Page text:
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Bruce Springsteen: Letter to You

After however many decades and whatever number of albums, we’ve come to understand what is quintessentially Bruce Springsteen. When his new album Letter to You opens with a line about a train, it sounds like he’s setting up just the folk version of more of the same. As that track, “One Minute You’re Here,” progresses with specific allusions to his past writing, it becomes clear that Springsteen is pursuing something different. The album does function like a set of correspondences to fans and colleagues, often offering self-reflection and career considerations.

Springsteen reunited with the E Street Band for a few days of essentially live recording. The band, predictably, sounds like it should. There are some missing pieces from the classic band, of course, most notably saxophonist Clarence Clemons, who passed away in 2011. The retro sound, though, never feels like a rehash. Springsteen works with his old friends in order to reuse and reshape the old sounds. Springsteen can be prone to nostalgia traps, but Letter to You, lyrically and musically successfully skirts the edge of that pitfall, normally through a transparent honesty that resists misuse of the past.

That earnestness could serve as a gatekeeper for listeners. When Springsteen sings of “where the music never ends” and the relief to be found in “the house of a thousand guitars,” it could be too much. He earns the sentiment, though, as the album frequently undercuts the possibility of naïve hope or memory. When he turns to music in “House of a Thousand Guitars” as a community-building source of salvation, it would be a bit much if he hadn’t spend half the album building to this point, letting the darkness at the edge of his lyrics shape the need to act in some manner, by playing music in Springsteen’s case.

That opening cut, that one that seemed to forecast thematic retreads, actually provides the ground for this balanced writing. “One Minute You’re Here” knowingly uses the “big black train” trope to quickly summarize so much that needs to be said. Now in his 70s (and sounding 20 years younger), Springsteen sees the fleeting nature of life, but also of connections, around him. The E Street Band fills the record with more conventional rockers that you can connect to pretty much any album with “Born” in its title, but they do so with the knowledge of what they’ve come through and how much they need to say in a short amount of time.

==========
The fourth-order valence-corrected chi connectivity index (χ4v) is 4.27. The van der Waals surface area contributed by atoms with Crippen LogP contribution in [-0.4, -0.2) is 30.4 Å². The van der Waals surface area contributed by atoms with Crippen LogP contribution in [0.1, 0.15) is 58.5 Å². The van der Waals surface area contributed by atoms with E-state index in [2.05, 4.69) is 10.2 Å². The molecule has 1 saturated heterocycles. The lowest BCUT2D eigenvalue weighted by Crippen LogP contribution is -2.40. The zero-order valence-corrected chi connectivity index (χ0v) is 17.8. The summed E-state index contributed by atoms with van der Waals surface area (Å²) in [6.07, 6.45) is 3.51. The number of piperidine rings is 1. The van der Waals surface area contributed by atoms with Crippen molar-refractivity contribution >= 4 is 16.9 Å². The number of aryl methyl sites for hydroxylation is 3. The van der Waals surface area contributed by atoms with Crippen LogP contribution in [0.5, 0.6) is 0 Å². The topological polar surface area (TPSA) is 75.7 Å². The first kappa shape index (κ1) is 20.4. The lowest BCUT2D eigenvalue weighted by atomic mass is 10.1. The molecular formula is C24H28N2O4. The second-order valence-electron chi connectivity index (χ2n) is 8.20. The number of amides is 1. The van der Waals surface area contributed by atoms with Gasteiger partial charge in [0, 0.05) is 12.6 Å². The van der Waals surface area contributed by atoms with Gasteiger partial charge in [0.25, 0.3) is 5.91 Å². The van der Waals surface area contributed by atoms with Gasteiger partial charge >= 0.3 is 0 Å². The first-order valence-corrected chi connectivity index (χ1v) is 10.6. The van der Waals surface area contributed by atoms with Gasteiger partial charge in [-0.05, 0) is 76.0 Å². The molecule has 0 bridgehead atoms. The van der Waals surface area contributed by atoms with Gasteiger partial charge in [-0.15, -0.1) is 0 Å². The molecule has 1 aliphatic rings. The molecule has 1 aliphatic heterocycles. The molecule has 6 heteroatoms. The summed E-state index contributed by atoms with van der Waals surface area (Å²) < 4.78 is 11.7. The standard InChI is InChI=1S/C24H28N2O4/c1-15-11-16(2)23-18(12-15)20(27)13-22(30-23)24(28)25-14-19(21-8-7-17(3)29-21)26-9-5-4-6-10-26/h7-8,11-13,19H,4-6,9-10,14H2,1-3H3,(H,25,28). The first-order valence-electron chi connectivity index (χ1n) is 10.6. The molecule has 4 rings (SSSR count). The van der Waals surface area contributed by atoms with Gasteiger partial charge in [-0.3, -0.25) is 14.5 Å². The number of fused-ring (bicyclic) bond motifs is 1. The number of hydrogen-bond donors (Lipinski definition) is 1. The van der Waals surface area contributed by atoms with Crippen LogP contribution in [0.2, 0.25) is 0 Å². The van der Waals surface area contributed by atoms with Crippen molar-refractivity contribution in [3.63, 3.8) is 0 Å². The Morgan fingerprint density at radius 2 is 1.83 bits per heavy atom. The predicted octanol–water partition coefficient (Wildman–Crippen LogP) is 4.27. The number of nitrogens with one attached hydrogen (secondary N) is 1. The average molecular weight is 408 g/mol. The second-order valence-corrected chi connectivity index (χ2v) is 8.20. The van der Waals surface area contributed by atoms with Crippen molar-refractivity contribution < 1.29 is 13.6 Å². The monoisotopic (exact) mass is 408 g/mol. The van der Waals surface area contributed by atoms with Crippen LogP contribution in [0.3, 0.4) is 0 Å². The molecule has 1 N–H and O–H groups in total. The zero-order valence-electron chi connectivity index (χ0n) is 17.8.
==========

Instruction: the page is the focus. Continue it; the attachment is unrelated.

Part of that knowledge involves remembering and finishing old songs. “Janey Needs a Shooter” finally finds resolution and, while it’s tough to say anything is worth the wait after 40 or so years, this rendition proves its value (and reminds us that we still miss Warren Zevon, but that’s a separate story). The other two oldies fare a little less well. “If I Was the Priest,” recovered from some of Springsteen’s earliest songwriting, works well, but it sounds like an older song, and its mix of Jesus and guns comes with contextual complications these days that don’t quite work out. “Songs for Orphans” relies too much on a Dylan influence and rambles a bit. Both this track and “Priest” feel like souvenirs rather than the more matured reflections and given the strength of Springsteen’s current writing, could have been saved for later even if they do their jobs here.

Of course, in an album largely about thinking through our connections to the past and to each other, their inclusion makes a sort of thematic sense. With all that in mind – the loss, the joy, and the complications of a life considered – Springsteen closes with “I’ll See You in My Dreams” and its hope for something more to come than just this life, completing the thoughts he began at the start of the album and brought to fullness on “Ghosts.” It’s too early to tell if Letter to You will stand as a landmark Springsteen release, but Springsteen knows exactly what he wants to say and who can help him say it. To do so, he uses his own past with clarity to reveal the present with precision.

It's too early to tell if Letter to You will stand as a landmark Springsteen release, but Springsteen knows exactly what he wants to say and who can help him say it.
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